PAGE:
The size of a US toddler, and the car seat where he perished, could prove crucial to prosecutors who believe his father purposely left Cooper Harris locked in his SUV to die.
Justin Ross Harris asserts that he forgot that his son, obscured by a rear-facing seat, was inside his Hyundai Tucson. Harris says he reported for work and found his son seven hours later while driving to meet friends at a movie theater near Atlanta.
But, based on the line of questioning, investigators apparently suspect that the seat was changed from forward facing to bolster the 33-year-old IT specialist's contention.
Cooper Harris had outgrown the rear-facing seat, Cobb Police Detective Phil Stoddard testified at a probable cause hearing last week.
His parents had purchased a forward-facing seat just six weeks earlier, Stoddard said, but switched back to the old seat "a few weeks" before Cooper's death.
Ross Harris is being held without bond in Cobb County jail on charges of felony murder and second-degree cruelty to children.
His attorney, Maddox Kilgore, has declined all interview requests.
Harris has said his son must have fallen asleep in the short while it took him to drive from a nearby Chick-fil-A - where they had breakfast - to his office.
Once he arrived at Home Depot, Harris drove past an empty space, then backed up into a spot between a parked car and a vacant, grassy area, Stoddard testified at Thursday's probable cause hearing.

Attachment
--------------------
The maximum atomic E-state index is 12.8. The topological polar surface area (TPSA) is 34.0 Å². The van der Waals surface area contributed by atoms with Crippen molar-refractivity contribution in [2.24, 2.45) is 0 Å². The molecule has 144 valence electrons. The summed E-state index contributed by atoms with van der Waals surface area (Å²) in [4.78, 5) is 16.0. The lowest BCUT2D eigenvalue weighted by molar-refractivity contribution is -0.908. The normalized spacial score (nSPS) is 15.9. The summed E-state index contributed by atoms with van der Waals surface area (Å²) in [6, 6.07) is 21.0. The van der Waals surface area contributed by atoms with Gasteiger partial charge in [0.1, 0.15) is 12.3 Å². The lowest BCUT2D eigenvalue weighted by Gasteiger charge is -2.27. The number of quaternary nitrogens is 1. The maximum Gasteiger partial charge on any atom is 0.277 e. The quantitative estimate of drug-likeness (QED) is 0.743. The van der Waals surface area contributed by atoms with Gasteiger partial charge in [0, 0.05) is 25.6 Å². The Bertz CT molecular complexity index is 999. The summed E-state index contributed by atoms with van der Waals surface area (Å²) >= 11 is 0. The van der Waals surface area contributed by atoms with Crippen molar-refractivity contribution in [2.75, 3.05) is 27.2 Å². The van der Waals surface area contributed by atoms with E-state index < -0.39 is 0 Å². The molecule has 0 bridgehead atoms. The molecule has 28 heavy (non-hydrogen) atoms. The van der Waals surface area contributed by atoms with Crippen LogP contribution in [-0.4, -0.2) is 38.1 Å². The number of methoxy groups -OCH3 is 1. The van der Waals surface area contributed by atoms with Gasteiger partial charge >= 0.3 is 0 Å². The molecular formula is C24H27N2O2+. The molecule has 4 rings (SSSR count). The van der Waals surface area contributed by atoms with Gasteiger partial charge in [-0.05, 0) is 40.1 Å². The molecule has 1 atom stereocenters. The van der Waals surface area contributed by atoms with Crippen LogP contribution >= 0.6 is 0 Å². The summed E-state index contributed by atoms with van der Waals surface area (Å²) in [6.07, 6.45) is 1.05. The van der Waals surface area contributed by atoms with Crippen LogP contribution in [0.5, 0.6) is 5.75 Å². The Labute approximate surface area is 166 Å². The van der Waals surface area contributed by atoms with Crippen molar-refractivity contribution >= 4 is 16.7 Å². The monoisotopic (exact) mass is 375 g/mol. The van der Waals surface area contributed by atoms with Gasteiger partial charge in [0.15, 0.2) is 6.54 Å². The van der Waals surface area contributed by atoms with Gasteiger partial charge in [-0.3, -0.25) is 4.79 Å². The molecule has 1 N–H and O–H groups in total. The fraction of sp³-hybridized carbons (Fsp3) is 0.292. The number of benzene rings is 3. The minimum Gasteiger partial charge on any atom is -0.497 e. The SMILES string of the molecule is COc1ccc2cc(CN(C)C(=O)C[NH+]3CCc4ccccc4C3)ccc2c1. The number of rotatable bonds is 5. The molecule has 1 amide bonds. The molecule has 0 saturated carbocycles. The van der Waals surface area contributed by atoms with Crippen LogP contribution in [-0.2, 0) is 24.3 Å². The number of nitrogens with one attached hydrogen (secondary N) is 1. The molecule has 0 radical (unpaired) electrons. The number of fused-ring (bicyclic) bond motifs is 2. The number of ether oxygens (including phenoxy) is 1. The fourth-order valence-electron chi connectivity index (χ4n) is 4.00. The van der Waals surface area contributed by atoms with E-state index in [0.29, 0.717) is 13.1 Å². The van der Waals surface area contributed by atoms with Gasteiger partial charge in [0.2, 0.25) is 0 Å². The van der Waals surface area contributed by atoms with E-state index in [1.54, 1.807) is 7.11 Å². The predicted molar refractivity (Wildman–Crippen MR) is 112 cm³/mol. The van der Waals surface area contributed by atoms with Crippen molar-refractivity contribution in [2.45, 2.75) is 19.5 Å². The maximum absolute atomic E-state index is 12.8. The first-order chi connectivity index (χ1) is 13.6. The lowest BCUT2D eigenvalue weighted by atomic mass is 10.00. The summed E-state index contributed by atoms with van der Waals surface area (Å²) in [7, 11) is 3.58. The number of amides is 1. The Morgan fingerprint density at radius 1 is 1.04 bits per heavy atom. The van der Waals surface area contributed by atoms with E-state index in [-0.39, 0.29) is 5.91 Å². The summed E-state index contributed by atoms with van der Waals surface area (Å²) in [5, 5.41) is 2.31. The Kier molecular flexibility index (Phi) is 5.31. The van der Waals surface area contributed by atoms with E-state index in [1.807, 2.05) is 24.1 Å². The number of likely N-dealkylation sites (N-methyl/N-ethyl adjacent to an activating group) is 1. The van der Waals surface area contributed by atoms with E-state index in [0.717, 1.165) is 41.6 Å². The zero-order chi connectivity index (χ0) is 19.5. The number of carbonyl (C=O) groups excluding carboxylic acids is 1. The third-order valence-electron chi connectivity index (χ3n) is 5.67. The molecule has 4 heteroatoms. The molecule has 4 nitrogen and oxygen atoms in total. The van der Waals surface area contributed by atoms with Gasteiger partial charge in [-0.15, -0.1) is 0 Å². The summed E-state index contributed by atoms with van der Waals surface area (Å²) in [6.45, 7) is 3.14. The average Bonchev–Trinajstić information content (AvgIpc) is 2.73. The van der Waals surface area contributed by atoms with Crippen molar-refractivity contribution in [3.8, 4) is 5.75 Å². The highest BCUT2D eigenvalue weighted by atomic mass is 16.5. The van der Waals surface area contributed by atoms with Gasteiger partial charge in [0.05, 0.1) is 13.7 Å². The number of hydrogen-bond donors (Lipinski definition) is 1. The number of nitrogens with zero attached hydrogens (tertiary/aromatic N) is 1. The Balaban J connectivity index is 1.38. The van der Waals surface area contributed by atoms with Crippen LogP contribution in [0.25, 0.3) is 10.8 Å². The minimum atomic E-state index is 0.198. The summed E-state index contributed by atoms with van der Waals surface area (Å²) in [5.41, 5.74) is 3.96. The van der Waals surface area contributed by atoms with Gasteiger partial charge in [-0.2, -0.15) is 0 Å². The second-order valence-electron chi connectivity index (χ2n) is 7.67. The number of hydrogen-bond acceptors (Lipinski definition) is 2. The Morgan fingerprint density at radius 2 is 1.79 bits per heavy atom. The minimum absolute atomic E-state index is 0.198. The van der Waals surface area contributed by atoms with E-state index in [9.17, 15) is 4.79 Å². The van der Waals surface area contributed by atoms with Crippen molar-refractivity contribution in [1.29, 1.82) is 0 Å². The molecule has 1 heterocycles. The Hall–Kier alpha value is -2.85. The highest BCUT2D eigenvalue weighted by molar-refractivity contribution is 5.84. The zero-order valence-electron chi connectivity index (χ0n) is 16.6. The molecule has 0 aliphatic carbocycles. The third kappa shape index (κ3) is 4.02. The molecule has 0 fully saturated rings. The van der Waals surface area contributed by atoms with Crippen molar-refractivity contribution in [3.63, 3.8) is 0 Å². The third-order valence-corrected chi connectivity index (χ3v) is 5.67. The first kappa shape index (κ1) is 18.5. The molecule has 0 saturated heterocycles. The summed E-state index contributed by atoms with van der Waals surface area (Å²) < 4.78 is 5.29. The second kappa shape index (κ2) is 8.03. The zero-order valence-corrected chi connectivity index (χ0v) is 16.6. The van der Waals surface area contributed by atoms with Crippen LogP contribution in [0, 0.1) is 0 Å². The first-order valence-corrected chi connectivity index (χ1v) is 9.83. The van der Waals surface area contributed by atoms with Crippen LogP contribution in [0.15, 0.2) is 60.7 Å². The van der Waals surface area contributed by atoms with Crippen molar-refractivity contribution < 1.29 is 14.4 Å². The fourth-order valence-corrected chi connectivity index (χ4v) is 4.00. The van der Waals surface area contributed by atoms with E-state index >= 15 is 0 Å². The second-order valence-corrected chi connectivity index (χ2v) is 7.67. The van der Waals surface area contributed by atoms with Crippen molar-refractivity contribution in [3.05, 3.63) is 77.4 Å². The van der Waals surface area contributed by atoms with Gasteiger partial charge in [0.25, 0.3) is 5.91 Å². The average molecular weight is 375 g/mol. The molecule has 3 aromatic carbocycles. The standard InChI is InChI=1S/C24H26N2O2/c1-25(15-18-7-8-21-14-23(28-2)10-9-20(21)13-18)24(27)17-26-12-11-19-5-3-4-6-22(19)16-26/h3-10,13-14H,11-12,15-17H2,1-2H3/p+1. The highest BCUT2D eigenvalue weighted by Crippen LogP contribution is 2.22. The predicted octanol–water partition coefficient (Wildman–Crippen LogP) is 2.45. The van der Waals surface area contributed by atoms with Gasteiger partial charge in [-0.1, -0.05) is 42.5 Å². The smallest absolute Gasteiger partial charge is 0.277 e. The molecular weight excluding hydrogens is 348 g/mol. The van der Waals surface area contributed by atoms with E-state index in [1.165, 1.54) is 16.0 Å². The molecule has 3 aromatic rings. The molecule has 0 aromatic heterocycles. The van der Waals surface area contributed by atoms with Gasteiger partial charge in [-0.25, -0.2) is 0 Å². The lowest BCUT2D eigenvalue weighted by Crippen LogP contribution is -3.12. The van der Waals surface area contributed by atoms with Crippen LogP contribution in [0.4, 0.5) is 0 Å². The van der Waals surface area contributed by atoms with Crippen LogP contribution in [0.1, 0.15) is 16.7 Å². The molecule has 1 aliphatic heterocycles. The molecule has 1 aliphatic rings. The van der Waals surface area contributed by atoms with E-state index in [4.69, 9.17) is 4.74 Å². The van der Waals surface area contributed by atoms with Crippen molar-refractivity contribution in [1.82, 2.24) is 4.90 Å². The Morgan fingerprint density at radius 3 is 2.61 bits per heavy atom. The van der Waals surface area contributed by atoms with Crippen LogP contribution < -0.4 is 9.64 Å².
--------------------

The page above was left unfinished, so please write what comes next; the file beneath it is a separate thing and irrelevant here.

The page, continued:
Stoddard said Cooper was "several inches" too big for the car cradle, positioned in the middle of the back seat, and testified the child's head would've been visible.
"What would he had to have done to back up?" Cobb Assistant District Attorney Chuck Boring asked.
"He would've had to use rear mirror and both his side mirrors," Stoddard responded, implying Cooper would've been in his father's line of vision.
Surveillance footage showed Ross Harris sitting in the car 30 seconds before reaching behind the passenger seat to grab his computer bag.
At lunchtime, Harris returned to his SUV with a bag of just-purchased light bulbs. According to Stoddard, he approached the car from the left hand side, where they contend he should have noticed his son, who was already dead.
They also say he should have smelled his son's already decomposing body.
A former co-worker, speaking on the on the condition his name be withheld, told The Atlanta Journal-Constitution that Harris had confided to him years ago he had no sense of smell, although there was no mention of that during Thursday's court session.
When she first heard Cooper was in a rear-facing seat, child advocate Janette Fennell of KidsAndCars.org said it made her believe the Harrises were extremely safety-conscious.
"Most parents think you do away with the rear-facing seats after their first birthday, but we now know that's not the best approach," Fennell said.
In 2011, the American Academy of Pediatrics issued a policy statement advising parents to keep their toddlers in those seats until at least their second birthday for safety reasons.
Harris was well-versed on specifics about the car seat, telling detectives he knew the make, model and weight limit.
"When the seat was inspected, the straps for the seat were set ... for a small child," search warrants released Monday state.
Those warrants revealed police are taking a close look at Cooper's health records to see whether the child was, as his father told investigators, developing normally.
"He was walking, talking and appeared to be a normal child for his age," the warrants state.